"Go to Roman's. Get a martini," I tell her. "I bet they'll put bitters in it."

"This is Brooklyn. People put bitters in everything," she replies. 

To demonstrate the effect of bitters, I kill the Bombay Sapphire to revisit the vanquished It's the Vermouth, Stupid: one precisely according to recipe, one with a dash each of Fee's and Regans', which I suppose makes it an It's the Vermouth, Stupid, and Bitters, You Idiot.

She compares the martini with bitters to "a bad gin and tonic."

8:33 p.m.
The evening's first tasting panel convenes. I rendezvous with my martini kit, which I'd stowed at Kyle's house after transforming his Saturday night poker game into a game of gin.

I check inventory: 1/2 bottle of Hayman's Old Tom Gin, 1/2 bottle of Dorothy Parker American Gin, 1/3 bottle of smooth and delicious Plymouth gin (and it's one of these handsome, heavy new bottles, too), a couple of drinks' worth of Bombay Original, a wee bit of Bombay Sapphire, assorted bitters, B&G Manzanilla olives, Crosse & Blackwell silver skin cocktail onions, B&G pearl cocktail onions, and J. Bryan Lowder's homemade Saveur cocktail onions. The state of the vermouth is strong. And I'm apparently the kind of person who goes around town carrying four-ounce Art Deco cocktail glasses and a barspoon with a bowl ever so slightly bent for more efficient stirring.

8:11 p.m.
The first stop of the evening was Boat Bar in Cobble Hill. The preceding sentence has been true of many, many, many evenings of my social life—but never before had I ordered a Boat martini. I requested a Contemporary Standard with Plymouth gin and vermouth from a freshly opened bottle of Cinzano dry. The bartender, an actress gabbing about an impending Law & Order audition, asked if I wanted it shaken or stirred. Her paring knife was dull, and she wanted a second shot at her clumsy lemon twist, but I had places to be. That martini was totally not bad, though. It was cold. 

Though I asked for a half size, I received a full size. I tried to figure out how to ditch the too-large drink without offending the barmaid, but I got distracted and ended up finishing it.

I report now from the home of Kyle, my erstwhile Negroni-drinking buddy. My first task: to make M.F.K. Fisher's Gibson.

7:00 p.m.
Tonight, after weeks of harrowing competition, Martini Madness will reach its conclusion. Three and a half weeks ago, Troy Patterson presented to readers a roster of 80 martini recipes from six categories: proper martinis, extra-dry dry martinis, Gibsons, dirty martinis, sweet-ish martinis, and martini variations. Readers were invited to vote on their favorites and to submit their own recipes. The most popular 60 martinis were seeded in a bracket, and Troy’s favorite reader submissions competed in a play-in round for spots on the bracket. Finally, the single-elimination tournament began in earnest, and surprise wins and devastating losses ensued.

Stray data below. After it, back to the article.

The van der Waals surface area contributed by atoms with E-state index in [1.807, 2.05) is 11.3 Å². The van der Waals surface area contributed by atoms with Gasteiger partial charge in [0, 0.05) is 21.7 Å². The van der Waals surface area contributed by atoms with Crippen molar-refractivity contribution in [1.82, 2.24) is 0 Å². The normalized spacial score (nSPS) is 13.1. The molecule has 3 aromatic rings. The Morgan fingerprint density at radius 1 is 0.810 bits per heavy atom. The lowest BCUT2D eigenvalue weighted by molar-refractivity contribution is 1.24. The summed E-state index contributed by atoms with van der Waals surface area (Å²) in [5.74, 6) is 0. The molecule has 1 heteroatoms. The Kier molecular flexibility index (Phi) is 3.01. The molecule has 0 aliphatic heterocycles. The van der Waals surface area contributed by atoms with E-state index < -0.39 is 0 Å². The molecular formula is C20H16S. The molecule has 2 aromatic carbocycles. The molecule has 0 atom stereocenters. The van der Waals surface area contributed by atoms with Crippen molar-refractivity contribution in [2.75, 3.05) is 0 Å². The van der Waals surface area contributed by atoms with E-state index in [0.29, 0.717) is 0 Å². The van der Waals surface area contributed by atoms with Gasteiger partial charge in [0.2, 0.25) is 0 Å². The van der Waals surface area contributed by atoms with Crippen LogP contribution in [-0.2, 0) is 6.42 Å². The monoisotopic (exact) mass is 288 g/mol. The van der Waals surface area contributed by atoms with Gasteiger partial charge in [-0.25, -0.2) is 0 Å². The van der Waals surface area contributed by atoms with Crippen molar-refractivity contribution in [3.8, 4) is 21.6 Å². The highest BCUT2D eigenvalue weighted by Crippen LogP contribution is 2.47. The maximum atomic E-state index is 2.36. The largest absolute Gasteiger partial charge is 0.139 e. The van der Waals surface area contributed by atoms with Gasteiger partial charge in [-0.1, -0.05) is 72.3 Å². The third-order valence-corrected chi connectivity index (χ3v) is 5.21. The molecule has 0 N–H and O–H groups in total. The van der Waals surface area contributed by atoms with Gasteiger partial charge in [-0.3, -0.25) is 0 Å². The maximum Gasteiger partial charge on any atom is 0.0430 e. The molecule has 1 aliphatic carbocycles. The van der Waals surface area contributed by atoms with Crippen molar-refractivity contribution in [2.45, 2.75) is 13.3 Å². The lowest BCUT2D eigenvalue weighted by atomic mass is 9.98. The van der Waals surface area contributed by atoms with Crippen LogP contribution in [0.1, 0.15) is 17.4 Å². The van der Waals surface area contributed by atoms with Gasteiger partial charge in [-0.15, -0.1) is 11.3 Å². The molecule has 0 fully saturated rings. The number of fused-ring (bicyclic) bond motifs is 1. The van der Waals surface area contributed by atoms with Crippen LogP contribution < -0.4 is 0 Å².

Join Troy this evening as he live-blogs the Final Four and Championship of the cocktail tournament. If you’re just now joining the tournament, catch up by reading all the installments below and reviewing Slate’s Official Martini Madness Bracket.

Qualifying Round

Opening Round

Round of 64

Round of 32

Sweet 16

Elite Eight

If you'd like to play along at home, gather the following for each martini recipe, plus a mixing glass, a barspoon or cocktail stirrer, and plenty of ice.

Two at the Most
1 ounce Dorothy Parker American Gin
1 ounce Plymouth gin
½ ounce Noilly Prat dry vermouth
1 dash celery bitters
lemon peel for oil
1 cocktail onion

M.F.K. Fisher’s Gibson
3 ounces gin
¾ ounce dry vermouth
onion brine (to taste)
lemon peel for oil
onions on the side

The Contemporary Standard
2½ ounces gin
½ ounce dry vermouth
1-2 dashes citrus-y bitters (optional)
lemon peel for oil (optional)
1 or 3 green olives or a lemon twist

The Nick & Nora
3 ounces Beefeater gin
1 ounce Dolin dry vermouth
1 dash orange bitters (recommended: Bitter Truth)
lemon twist

Update, April 10, 2013: The ex-poet acquaintance has requested a clarification; the fact that she is young bothers him much less than the fact that she is a poet: “I’ve slept with her tons of times—it happens, among adults—but romantically there’s nothing going on there.” (Return to the relevant sentence.)